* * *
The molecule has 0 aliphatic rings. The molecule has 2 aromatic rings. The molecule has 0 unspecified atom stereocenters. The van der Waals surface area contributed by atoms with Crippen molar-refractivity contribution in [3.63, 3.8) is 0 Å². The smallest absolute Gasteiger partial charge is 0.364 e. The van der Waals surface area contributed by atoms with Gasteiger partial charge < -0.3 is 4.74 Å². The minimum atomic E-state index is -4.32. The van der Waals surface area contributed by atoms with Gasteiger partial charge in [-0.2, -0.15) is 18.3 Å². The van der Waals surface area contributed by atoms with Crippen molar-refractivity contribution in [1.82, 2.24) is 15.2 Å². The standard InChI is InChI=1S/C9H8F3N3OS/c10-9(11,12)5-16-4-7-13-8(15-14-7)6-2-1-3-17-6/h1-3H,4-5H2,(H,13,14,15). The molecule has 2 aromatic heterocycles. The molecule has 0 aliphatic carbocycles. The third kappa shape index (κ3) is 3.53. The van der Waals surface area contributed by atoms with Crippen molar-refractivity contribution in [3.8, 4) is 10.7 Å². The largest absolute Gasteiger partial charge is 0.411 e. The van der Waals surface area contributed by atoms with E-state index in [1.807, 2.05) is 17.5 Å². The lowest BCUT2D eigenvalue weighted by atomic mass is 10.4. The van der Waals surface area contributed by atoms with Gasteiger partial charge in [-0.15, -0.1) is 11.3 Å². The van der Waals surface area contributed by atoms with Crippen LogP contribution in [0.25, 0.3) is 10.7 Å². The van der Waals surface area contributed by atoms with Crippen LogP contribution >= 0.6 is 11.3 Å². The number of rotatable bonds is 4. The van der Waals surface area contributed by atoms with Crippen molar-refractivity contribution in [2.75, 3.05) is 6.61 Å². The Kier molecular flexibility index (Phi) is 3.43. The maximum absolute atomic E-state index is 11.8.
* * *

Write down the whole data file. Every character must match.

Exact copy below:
The molecule has 0 aliphatic rings. The molecule has 2 aromatic rings. The molecule has 0 unspecified atom stereocenters. The van der Waals surface area contributed by atoms with Crippen molar-refractivity contribution in [3.63, 3.8) is 0 Å². The smallest absolute Gasteiger partial charge is 0.364 e. The van der Waals surface area contributed by atoms with Gasteiger partial charge < -0.3 is 4.74 Å². The minimum atomic E-state index is -4.32. The van der Waals surface area contributed by atoms with Gasteiger partial charge in [-0.2, -0.15) is 18.3 Å². The van der Waals surface area contributed by atoms with Crippen molar-refractivity contribution in [1.82, 2.24) is 15.2 Å². The standard InChI is InChI=1S/C9H8F3N3OS/c10-9(11,12)5-16-4-7-13-8(15-14-7)6-2-1-3-17-6/h1-3H,4-5H2,(H,13,14,15). The molecule has 2 aromatic heterocycles. The molecule has 0 aliphatic carbocycles. The third kappa shape index (κ3) is 3.53. The van der Waals surface area contributed by atoms with Crippen molar-refractivity contribution in [3.8, 4) is 10.7 Å². The largest absolute Gasteiger partial charge is 0.411 e. The van der Waals surface area contributed by atoms with E-state index in [1.807, 2.05) is 17.5 Å². The lowest BCUT2D eigenvalue weighted by atomic mass is 10.4. The van der Waals surface area contributed by atoms with Gasteiger partial charge in [-0.15, -0.1) is 11.3 Å². The van der Waals surface area contributed by atoms with Crippen LogP contribution in [0.25, 0.3) is 10.7 Å². The van der Waals surface area contributed by atoms with Crippen LogP contribution >= 0.6 is 11.3 Å². The number of rotatable bonds is 4. The van der Waals surface area contributed by atoms with Crippen molar-refractivity contribution in [2.75, 3.05) is 6.61 Å². The Kier molecular flexibility index (Phi) is 3.43. The maximum absolute atomic E-state index is 11.8.